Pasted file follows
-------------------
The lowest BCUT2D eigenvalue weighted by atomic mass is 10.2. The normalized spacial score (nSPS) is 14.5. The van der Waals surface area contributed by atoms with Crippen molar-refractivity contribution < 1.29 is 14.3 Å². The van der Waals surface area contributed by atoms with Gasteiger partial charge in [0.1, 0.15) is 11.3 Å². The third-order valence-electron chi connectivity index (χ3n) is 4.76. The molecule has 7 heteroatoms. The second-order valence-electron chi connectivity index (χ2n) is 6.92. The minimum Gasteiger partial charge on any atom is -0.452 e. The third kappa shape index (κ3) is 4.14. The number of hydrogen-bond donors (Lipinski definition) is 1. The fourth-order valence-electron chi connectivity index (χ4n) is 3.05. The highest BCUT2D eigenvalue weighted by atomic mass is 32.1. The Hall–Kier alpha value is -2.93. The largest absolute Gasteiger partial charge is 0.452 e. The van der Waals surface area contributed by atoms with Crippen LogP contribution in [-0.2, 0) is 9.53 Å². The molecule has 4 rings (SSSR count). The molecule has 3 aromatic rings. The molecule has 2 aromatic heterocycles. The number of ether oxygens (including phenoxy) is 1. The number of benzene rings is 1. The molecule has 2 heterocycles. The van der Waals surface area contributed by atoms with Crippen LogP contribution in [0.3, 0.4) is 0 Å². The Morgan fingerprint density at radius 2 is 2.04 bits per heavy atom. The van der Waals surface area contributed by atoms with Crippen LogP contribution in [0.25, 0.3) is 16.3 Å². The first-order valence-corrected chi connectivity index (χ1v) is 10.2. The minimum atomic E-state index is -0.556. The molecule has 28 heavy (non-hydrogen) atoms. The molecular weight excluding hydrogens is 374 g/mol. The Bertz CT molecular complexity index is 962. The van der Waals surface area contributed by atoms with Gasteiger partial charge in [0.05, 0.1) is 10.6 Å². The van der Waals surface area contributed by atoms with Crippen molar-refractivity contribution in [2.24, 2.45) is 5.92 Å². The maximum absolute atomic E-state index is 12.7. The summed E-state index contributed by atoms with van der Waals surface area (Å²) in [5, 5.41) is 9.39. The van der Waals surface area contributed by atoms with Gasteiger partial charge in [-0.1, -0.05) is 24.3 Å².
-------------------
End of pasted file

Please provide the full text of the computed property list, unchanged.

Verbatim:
The lowest BCUT2D eigenvalue weighted by atomic mass is 10.2. The normalized spacial score (nSPS) is 14.5. The van der Waals surface area contributed by atoms with Crippen molar-refractivity contribution < 1.29 is 14.3 Å². The van der Waals surface area contributed by atoms with Gasteiger partial charge in [0.1, 0.15) is 11.3 Å². The third-order valence-electron chi connectivity index (χ3n) is 4.76. The molecule has 7 heteroatoms. The second-order valence-electron chi connectivity index (χ2n) is 6.92. The minimum Gasteiger partial charge on any atom is -0.452 e. The third kappa shape index (κ3) is 4.14. The number of hydrogen-bond donors (Lipinski definition) is 1. The fourth-order valence-electron chi connectivity index (χ4n) is 3.05. The highest BCUT2D eigenvalue weighted by atomic mass is 32.1. The Hall–Kier alpha value is -2.93. The largest absolute Gasteiger partial charge is 0.452 e. The van der Waals surface area contributed by atoms with Crippen LogP contribution in [-0.2, 0) is 9.53 Å². The molecule has 4 rings (SSSR count). The molecule has 3 aromatic rings. The molecule has 2 aromatic heterocycles. The number of ether oxygens (including phenoxy) is 1. The number of benzene rings is 1. The molecule has 2 heterocycles. The van der Waals surface area contributed by atoms with Crippen LogP contribution in [0.3, 0.4) is 0 Å². The Morgan fingerprint density at radius 2 is 2.04 bits per heavy atom. The van der Waals surface area contributed by atoms with Crippen LogP contribution in [0.25, 0.3) is 16.3 Å². The first-order valence-corrected chi connectivity index (χ1v) is 10.2. The minimum atomic E-state index is -0.556. The molecule has 28 heavy (non-hydrogen) atoms. The molecular weight excluding hydrogens is 374 g/mol. The Bertz CT molecular complexity index is 962. The van der Waals surface area contributed by atoms with Gasteiger partial charge in [0.05, 0.1) is 10.6 Å². The van der Waals surface area contributed by atoms with Crippen molar-refractivity contribution in [2.24, 2.45) is 5.92 Å². The maximum absolute atomic E-state index is 12.7. The summed E-state index contributed by atoms with van der Waals surface area (Å²) in [5, 5.41) is 9.39. The van der Waals surface area contributed by atoms with Gasteiger partial charge in [-0.1, -0.05) is 24.3 Å².